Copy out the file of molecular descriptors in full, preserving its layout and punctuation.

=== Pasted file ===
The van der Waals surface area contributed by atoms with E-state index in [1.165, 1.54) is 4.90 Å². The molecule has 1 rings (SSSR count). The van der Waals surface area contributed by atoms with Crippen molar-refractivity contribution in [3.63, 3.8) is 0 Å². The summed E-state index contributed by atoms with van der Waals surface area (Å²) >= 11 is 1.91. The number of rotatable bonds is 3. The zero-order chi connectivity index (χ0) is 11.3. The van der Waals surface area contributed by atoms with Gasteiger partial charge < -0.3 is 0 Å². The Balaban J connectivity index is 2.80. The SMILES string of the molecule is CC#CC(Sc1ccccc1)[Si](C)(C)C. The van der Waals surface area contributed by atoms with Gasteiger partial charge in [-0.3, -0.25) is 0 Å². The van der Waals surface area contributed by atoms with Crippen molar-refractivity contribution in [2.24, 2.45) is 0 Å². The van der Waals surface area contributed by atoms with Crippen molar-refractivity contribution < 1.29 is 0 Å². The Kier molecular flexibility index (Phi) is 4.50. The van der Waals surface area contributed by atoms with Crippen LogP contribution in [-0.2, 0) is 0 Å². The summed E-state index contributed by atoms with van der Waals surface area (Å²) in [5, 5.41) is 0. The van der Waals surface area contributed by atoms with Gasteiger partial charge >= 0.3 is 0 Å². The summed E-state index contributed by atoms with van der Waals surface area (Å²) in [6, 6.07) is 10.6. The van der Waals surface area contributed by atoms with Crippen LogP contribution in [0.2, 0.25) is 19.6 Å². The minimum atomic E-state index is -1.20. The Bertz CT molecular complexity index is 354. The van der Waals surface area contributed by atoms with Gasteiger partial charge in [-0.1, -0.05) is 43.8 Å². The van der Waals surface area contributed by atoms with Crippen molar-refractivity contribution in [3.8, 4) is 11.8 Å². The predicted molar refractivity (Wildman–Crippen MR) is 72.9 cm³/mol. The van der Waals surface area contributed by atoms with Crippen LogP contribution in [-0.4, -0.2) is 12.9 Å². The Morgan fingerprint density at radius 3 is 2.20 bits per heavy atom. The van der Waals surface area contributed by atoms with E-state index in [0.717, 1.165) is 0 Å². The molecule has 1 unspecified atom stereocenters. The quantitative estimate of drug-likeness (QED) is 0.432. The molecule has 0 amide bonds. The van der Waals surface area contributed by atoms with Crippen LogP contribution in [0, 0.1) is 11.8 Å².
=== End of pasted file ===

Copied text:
The van der Waals surface area contributed by atoms with E-state index in [1.165, 1.54) is 4.90 Å². The molecule has 1 rings (SSSR count). The van der Waals surface area contributed by atoms with Crippen molar-refractivity contribution in [3.63, 3.8) is 0 Å². The summed E-state index contributed by atoms with van der Waals surface area (Å²) >= 11 is 1.91. The number of rotatable bonds is 3. The zero-order chi connectivity index (χ0) is 11.3. The van der Waals surface area contributed by atoms with Gasteiger partial charge < -0.3 is 0 Å². The Balaban J connectivity index is 2.80. The SMILES string of the molecule is CC#CC(Sc1ccccc1)[Si](C)(C)C. The van der Waals surface area contributed by atoms with Gasteiger partial charge in [-0.3, -0.25) is 0 Å². The van der Waals surface area contributed by atoms with Crippen molar-refractivity contribution in [2.24, 2.45) is 0 Å². The van der Waals surface area contributed by atoms with Crippen molar-refractivity contribution < 1.29 is 0 Å². The Kier molecular flexibility index (Phi) is 4.50. The van der Waals surface area contributed by atoms with Crippen LogP contribution in [-0.2, 0) is 0 Å². The summed E-state index contributed by atoms with van der Waals surface area (Å²) in [5, 5.41) is 0. The van der Waals surface area contributed by atoms with Gasteiger partial charge >= 0.3 is 0 Å². The summed E-state index contributed by atoms with van der Waals surface area (Å²) in [6, 6.07) is 10.6. The van der Waals surface area contributed by atoms with Crippen LogP contribution in [0.2, 0.25) is 19.6 Å². The minimum atomic E-state index is -1.20. The Bertz CT molecular complexity index is 354. The van der Waals surface area contributed by atoms with Gasteiger partial charge in [-0.1, -0.05) is 43.8 Å². The van der Waals surface area contributed by atoms with Crippen molar-refractivity contribution in [3.8, 4) is 11.8 Å². The predicted molar refractivity (Wildman–Crippen MR) is 72.9 cm³/mol. The van der Waals surface area contributed by atoms with Crippen LogP contribution in [-0.4, -0.2) is 12.9 Å². The Morgan fingerprint density at radius 3 is 2.20 bits per heavy atom. The van der Waals surface area contributed by atoms with E-state index in [0.717, 1.165) is 0 Å². The molecule has 1 unspecified atom stereocenters. The quantitative estimate of drug-likeness (QED) is 0.432. The molecule has 0 amide bonds. The van der Waals surface area contributed by atoms with Crippen LogP contribution in [0, 0.1) is 11.8 Å².